Will Roth IRA Remain a Tax-Free Investment Option?

Learn about the advantages of investing in a Roth IRA and how it can help you save on taxes now and in the future.

Will Roth IRA Remain a Tax-Free Investment Option?

The Roth IRA program is growing rapidly, making significant contributions to the nation's economy. It is clear that the government has no intention of ending the program, which would be the case if withdrawals were made taxable. I have never been more of a fan of Roth IRAs and Roth conversions than conventional wisdom in the financial planning business. Yes, Roths have some advantages over traditional IRAs.

For instance, the IRS does not require you to take taxable distributions from a Roth IRA after age 72, which is mandatory with traditional IRAs. Additionally, Roth IRAs grow tax-free and withdrawals are not taxable. Plus, accounts come with no required lifetime minimum distributions (RMD). However, traditional IRAs offer some potential tax benefits that are lost when money is moved.

If you want to enjoy tax-free earnings in retirement, a Roth IRA is the best option. When you choose this type of individual retirement account, you get a kind of Roth IRA tax shelter. You put money in now and it grows tax-free, including any profits you make with it. Because of their role in paying taxes now and avoiding taxes later, Roth IRAs are often recommended to young workers who expect to be in higher tax brackets as they age and their incomes increase. On the other hand, Roth IRAs have no RMD during their lifetime, so their money can stay in the account and continue to grow tax-free. Roth IRAs are financially attractive due to tax-free investment gains, no future taxes at retirement, and lack of required minimum annual distributions.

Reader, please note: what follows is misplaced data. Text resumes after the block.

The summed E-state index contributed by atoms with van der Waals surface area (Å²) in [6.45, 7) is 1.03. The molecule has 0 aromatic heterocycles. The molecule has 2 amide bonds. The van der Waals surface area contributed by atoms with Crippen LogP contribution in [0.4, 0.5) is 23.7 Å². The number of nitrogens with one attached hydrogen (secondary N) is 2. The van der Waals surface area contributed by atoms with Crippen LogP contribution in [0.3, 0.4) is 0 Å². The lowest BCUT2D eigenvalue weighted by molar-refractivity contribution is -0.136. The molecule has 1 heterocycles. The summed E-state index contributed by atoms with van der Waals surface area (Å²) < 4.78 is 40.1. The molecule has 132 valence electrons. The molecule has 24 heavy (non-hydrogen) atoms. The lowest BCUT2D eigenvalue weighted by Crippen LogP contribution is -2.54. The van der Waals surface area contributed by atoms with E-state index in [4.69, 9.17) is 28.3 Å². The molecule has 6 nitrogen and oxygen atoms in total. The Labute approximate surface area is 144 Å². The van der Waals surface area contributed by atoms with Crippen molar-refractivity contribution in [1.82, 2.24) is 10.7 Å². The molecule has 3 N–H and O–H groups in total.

The wealthy have taken advantage of various solutions and loopholes to protect income tax money in Roth IRA accounts. Unfortunately, this has turned Senator Roth's blessing for workers into a tax-free piggy bank for the uber-wealthy. Those who are not normally eligible for a Roth IRA can use it to create an account and a tax-free cash fund. Moving to a Roth IRA also means you won't have to make the required minimum distributions (RMD) on your account when you turn 72. The proposal allows for up to 203 conversions to Roth over 10 years, subject to 400,000 limits, etc. If your taxes increase due to increases in marginal tax rates or because you earn more, placing you in a higher tax bracket than a Roth IRA conversion can save you a considerable amount of money in long-term taxes. Wealthy investors can use backdoor Roth IRAs to hold valuable stocks such as Tesla or Apple or even buy pre-IPO stocks that owners think might eventually appreciate in value.

People who inherit their Roth IRA account will have to accept RMD but they will not have to pay any federal income tax on their withdrawals as long as the account has been open for at least 5 years. It is unlikely that new Roth IRA tax laws will affect contributions made today. If you are about to retire and plan to access your retirement funds soon, there is no point in converting to a Roth IRA as you cannot access your converted funds without penalty until five years after the conversion. However, one individual used his Roth IRA to buy shares in his startup which later became PayPal and was not yet listed on the stock exchange. You can open Roth IRA accounts at any age whether you're 22 starting your career or 70 and expecting to retire soon. Chances are you'll never have to worry about a new Roth IRA tax law affecting the contributions you're making today.